Ford Model A Pickup all original except battery and tires. Has been in covered storage for at least past 20 years and driven occasionally during that time for parades.
Ford Model A for Sale
- 1929 ford roadster pick up
- 1930 ford model a coupe
- 1929 ford model a red rumble seat coupe! reliable, clean, fun!
- 1929 ford model a roadster inline 4 3 speed bench seat numbers matching look(US $19,999.00)
- 1931 ford model a--great project for any car enthusiast!!
- 1928 model a closed cab truck streetrod, hot rod
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Auto blogWed, 08 Oct 2014 12:45:00 EST
Ken Block drives Fords. Hoons the heck out of 'em, actually. Mostly Fiestas, but also the occasional Focus or Mustang. But earlier this year, the Gymkhana guru revealed his baddest Ford yet: an F-150 SVT Raptor on tracks. And true to form, here he is putting it to the test in the latest video from Monster Energy and Hoonigan Racing.
Filmed at Baldface Lodge in Nelson, BC, the video pairs Block up with snowboarders Zak Hale and Ethan Deiss for some deep-powder action. You'll want to watch the video for yourself, but the bottom line is that the RaptorTrax beats the heck out of waiting on line for the ski lift. It's enough to make us start to look forward to winter... almost.
This really was a matter of when, rather than if. Volkswagen will apparently be the first manufacturer to phase out naturally aspirated engines in favor of turbocharging its full slate. VW is kind of responsible for ushering in this push towards small-displacement, turbocharged engines that's taken the industry by storm. When it dropped its direct-injection, 2.0-liter turbo in the 2005 GTI it demonstrated that strapping an iron long to an engine can enhance the powertrain as a whole. VW made fuel economy gains, while also giving a linear, non-laggy turbo experience that it has replicated, model-after-model, to this day.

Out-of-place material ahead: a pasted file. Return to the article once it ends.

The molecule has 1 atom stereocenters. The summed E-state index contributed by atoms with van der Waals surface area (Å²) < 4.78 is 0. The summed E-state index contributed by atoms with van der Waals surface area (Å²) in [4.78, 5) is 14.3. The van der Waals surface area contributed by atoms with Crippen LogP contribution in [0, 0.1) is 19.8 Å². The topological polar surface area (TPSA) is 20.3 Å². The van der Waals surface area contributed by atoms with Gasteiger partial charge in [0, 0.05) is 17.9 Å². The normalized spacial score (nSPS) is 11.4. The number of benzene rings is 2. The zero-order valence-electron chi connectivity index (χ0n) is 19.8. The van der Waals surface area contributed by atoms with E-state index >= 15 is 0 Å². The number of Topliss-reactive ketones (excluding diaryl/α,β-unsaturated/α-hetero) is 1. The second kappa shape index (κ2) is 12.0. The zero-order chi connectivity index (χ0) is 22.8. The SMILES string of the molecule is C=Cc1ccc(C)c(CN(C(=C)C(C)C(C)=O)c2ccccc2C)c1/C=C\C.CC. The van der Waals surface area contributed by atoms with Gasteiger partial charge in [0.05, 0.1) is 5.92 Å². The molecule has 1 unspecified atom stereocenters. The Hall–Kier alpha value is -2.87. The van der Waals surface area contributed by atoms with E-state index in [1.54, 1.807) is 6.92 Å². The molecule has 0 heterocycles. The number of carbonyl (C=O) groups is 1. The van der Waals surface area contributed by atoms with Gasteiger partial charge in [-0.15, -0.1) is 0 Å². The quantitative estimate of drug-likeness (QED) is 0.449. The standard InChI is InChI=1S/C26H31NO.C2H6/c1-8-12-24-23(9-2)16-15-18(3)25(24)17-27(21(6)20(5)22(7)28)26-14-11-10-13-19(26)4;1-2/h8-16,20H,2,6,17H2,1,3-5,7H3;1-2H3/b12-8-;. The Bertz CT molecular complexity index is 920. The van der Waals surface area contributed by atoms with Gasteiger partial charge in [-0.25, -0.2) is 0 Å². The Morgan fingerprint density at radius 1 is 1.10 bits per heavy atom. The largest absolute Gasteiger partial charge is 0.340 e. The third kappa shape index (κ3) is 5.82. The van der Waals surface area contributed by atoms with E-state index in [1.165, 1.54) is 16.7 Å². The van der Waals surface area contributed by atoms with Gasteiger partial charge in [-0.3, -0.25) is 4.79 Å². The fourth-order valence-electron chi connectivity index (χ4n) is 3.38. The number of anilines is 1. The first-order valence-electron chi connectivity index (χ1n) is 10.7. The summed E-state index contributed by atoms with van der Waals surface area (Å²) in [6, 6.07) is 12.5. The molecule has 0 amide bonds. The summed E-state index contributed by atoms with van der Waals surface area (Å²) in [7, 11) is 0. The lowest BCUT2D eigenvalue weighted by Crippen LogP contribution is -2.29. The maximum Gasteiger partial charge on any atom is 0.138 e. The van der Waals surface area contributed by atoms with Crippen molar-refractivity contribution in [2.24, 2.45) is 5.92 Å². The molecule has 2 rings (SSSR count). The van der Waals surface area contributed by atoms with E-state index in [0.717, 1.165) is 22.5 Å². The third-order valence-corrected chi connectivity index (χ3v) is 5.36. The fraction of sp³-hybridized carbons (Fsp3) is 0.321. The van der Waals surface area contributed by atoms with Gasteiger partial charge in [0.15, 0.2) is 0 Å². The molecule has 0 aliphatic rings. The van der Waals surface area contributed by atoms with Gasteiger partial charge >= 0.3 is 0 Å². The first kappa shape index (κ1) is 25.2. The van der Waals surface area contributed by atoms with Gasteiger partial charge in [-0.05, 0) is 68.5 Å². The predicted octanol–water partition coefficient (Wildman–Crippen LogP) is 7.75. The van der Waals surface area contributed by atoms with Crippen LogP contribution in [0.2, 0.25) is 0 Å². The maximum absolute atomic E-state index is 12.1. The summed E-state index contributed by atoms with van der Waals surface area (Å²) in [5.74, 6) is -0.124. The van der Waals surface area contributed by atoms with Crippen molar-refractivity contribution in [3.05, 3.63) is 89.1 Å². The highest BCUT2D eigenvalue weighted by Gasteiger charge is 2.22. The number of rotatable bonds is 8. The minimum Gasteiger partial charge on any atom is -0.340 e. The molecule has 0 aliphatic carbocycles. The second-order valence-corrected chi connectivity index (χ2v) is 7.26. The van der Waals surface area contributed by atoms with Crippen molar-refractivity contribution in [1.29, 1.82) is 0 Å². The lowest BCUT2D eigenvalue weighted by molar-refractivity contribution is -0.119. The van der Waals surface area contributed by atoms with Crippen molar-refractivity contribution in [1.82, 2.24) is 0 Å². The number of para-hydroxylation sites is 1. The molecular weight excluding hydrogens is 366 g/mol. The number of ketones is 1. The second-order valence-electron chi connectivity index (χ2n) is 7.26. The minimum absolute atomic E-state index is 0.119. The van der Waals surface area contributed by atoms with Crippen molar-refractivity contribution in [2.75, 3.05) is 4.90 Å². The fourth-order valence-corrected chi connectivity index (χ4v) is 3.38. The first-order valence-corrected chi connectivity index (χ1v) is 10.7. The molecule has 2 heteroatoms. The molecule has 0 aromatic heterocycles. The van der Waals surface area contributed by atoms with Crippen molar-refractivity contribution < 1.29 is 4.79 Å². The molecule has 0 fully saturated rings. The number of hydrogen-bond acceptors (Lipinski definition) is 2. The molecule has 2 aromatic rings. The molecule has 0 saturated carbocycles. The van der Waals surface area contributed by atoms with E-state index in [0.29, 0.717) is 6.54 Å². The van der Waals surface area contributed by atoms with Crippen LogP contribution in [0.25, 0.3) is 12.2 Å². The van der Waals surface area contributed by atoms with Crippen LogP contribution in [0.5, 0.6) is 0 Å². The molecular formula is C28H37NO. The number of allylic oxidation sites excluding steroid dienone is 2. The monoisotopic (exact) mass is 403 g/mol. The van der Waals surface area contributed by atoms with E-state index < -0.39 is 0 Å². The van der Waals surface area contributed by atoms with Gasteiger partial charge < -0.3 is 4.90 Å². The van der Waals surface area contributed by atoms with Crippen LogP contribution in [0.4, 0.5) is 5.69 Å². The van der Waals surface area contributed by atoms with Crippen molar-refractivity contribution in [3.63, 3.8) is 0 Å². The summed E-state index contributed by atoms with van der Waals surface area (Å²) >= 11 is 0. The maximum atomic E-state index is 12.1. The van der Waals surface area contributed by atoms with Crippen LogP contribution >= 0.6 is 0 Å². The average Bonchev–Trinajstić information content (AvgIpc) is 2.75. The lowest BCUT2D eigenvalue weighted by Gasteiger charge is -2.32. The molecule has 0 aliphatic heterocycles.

Speaking with The Detroit News, Volkswagen's executive Vice President of Group Quality, Marc Trahan, told the paper that, "We only have one normally aspirated gas engine, and when we go to the next generation vehicle that it's in, it will be replaced. So three, four years maximum."
Really, it's hard to get teary-eyed about either of these engines going away. VW has access to smaller powerplants that could easily match the performance of the 2.5 five-cylinder and the 3.6 V6, while gobbling up less fuel and providing a better driving experience. What we are sad about is that a similar statement about the extinction of NA engines came from the Vice President of Powertrain Engineering at Ford, Joe Bakaj. We'd certainly get teary-eyed over a world without Ford's excellent 5.0-liter V8.
Motorweek's decades of history on television make it the perfect medium to look back into the automotive past and see how things are different now. It recently added old road test videos to its YouTube channel of the Acura NSX and Toyota Supra, as well as the Ferrari F40. For one of its newest flashback clips, Motorweek has exhumed an affordable five-car challenge of 1986's premiere hot hatches.
By today's standards, this is an eclectic field that features fondly remembered classics like the Volkswagen GTI 16-valve and Acura Integra. However, it also throws in some nearly forgotten contenders like the Dodge Colt Turbo and Ford Escort GT. The angular Toyota Corolla FX16 GT-S rounds out the group.
It's fascinating to watch Motorweek run the quintet through the slalom, down the drag strip and on various roads. What's most striking in this clip is the difference in the definition of a performance car between then and now. With its 16-valve, 1.8-liter four-cylinder, the GTI is the burliest of the contenders with 123 horsepower, but it still takes 8.8 seconds to reach 60 miles per hour. By today's standards, that would make it a plain-jane economy car, and not even a particularly quick one.